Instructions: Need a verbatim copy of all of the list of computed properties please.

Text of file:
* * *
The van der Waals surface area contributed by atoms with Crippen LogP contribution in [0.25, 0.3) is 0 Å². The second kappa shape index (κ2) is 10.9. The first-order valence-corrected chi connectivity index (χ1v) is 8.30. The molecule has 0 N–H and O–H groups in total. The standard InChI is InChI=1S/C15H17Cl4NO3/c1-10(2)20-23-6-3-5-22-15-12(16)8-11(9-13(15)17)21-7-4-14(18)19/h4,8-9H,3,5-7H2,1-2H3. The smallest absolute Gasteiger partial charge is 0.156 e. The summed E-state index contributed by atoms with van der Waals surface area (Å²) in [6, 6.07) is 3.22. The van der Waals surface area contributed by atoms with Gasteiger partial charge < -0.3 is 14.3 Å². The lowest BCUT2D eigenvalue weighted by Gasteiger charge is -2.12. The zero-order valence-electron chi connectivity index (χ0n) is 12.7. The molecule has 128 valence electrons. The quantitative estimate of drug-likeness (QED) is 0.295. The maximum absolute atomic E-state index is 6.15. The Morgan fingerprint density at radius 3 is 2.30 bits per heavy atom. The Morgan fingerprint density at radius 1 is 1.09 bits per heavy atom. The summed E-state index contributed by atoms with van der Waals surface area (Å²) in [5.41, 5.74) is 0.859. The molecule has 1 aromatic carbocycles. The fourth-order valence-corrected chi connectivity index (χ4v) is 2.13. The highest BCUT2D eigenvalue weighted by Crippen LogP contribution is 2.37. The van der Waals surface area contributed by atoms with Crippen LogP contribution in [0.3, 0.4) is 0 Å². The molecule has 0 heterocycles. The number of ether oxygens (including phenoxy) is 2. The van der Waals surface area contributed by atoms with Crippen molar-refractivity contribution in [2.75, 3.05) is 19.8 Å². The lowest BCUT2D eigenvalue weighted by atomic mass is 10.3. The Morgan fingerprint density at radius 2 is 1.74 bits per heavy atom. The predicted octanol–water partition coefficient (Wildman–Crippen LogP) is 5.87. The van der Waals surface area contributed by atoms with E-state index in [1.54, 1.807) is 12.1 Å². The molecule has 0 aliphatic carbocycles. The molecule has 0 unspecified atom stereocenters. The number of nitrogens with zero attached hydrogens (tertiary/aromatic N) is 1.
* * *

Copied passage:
The van der Waals surface area contributed by atoms with Crippen LogP contribution in [0.25, 0.3) is 0 Å². The second kappa shape index (κ2) is 10.9. The first-order valence-corrected chi connectivity index (χ1v) is 8.30. The molecule has 0 N–H and O–H groups in total. The standard InChI is InChI=1S/C15H17Cl4NO3/c1-10(2)20-23-6-3-5-22-15-12(16)8-11(9-13(15)17)21-7-4-14(18)19/h4,8-9H,3,5-7H2,1-2H3. The smallest absolute Gasteiger partial charge is 0.156 e. The summed E-state index contributed by atoms with van der Waals surface area (Å²) in [6, 6.07) is 3.22. The van der Waals surface area contributed by atoms with Gasteiger partial charge < -0.3 is 14.3 Å². The lowest BCUT2D eigenvalue weighted by Gasteiger charge is -2.12. The zero-order valence-electron chi connectivity index (χ0n) is 12.7. The molecule has 128 valence electrons. The quantitative estimate of drug-likeness (QED) is 0.295. The maximum absolute atomic E-state index is 6.15. The Morgan fingerprint density at radius 3 is 2.30 bits per heavy atom. The Morgan fingerprint density at radius 1 is 1.09 bits per heavy atom. The summed E-state index contributed by atoms with van der Waals surface area (Å²) in [5.41, 5.74) is 0.859. The molecule has 1 aromatic carbocycles. The fourth-order valence-corrected chi connectivity index (χ4v) is 2.13. The highest BCUT2D eigenvalue weighted by Crippen LogP contribution is 2.37. The van der Waals surface area contributed by atoms with Crippen LogP contribution in [0.3, 0.4) is 0 Å². The molecule has 0 heterocycles. The number of ether oxygens (including phenoxy) is 2. The van der Waals surface area contributed by atoms with Crippen molar-refractivity contribution in [2.75, 3.05) is 19.8 Å². The lowest BCUT2D eigenvalue weighted by atomic mass is 10.3. The Morgan fingerprint density at radius 2 is 1.74 bits per heavy atom. The predicted octanol–water partition coefficient (Wildman–Crippen LogP) is 5.87. The van der Waals surface area contributed by atoms with E-state index in [1.54, 1.807) is 12.1 Å². The molecule has 0 aliphatic carbocycles. The molecule has 0 unspecified atom stereocenters. The number of nitrogens with zero attached hydrogens (tertiary/aromatic N) is 1.